Strictly speaking, the geological effects of earthquakes are of less importance than is usually supposed. The violent shaking of the surface often brings about great land-slips in mountain regions, which precipitate enormous masses of earth and rock from the heights down into the valleys. A striking example of this was given by the earthquakes of northwestern Greece in 1870, in which the rockslides were on a gigantic scale. The falling masses may temporarily or permanently block the valleys, converting their streams into lakes.

On the other hand, the diastrophic forces which produce the earthquake often have other effects of the greatest importance. In all of the more violent quakes cracks and fissures of the ground are formed, which may close again or remain open, and may show a lineal, curved, zigzag, or radiating arrangement. Through these fissures great quantities of water and sand are often forced up from below and form little sand craters, or water-filled funnels on the surface. Frequently the fissures assume the character of faults, or dislocations, one side being raised, the other depressed, so that long scarps, or low cliffs, are left standing. A long list of such faults formed in modern earthquakes might be given, though the limitations of space forbid the mention of more than a few.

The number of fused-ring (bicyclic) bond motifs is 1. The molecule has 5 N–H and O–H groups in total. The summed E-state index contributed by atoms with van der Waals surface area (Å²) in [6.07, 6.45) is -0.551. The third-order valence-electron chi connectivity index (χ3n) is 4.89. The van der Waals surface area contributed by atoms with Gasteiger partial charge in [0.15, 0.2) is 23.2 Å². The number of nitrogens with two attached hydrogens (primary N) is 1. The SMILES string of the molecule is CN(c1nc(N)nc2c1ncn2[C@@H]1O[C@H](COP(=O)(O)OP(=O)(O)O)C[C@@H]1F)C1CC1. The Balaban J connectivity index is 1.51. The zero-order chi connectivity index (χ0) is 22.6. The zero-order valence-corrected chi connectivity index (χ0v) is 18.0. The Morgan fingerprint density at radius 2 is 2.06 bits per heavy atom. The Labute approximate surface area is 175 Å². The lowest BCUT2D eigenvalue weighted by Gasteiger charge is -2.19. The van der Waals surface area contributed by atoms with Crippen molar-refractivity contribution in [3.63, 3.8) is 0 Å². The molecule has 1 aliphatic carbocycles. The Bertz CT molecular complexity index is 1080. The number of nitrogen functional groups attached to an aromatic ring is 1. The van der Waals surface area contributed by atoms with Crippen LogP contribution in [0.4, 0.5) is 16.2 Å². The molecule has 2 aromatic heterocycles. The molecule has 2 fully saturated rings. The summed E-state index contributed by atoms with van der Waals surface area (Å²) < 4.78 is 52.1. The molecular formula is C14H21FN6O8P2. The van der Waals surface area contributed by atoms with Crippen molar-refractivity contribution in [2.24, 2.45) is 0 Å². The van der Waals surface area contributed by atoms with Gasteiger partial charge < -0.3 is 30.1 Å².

In 1811-1812, near New Madrid, Mo., hundreds of faults resulted from the violent earthquakes which shook that region, and a depressed area, 70 X 30 miles in extent, known as the "sunk country," was formed. The earthquake of Owen's Valley, Cal, in 1872, was accompanied by the formation of a fault 40 miles in length and with a vertical displacement, or throw, of 5-20 feet, along the eastern base of the Sierra Nevada. In the Sonora earthquake of 1887, in Arizona and Mexico, a zigzag fault, 35 miles long and with a maximum throw of 20 feet, was produced. The Sierra Teras, in Mexico, appears to have been raised in this movement, for a second fault, with opposite inclination, was formed on the eastern side of that range. The Japanese earthquake of 1891 was accompanied by a fault of 40 miles in length, with throws exceeding 33 feet in height.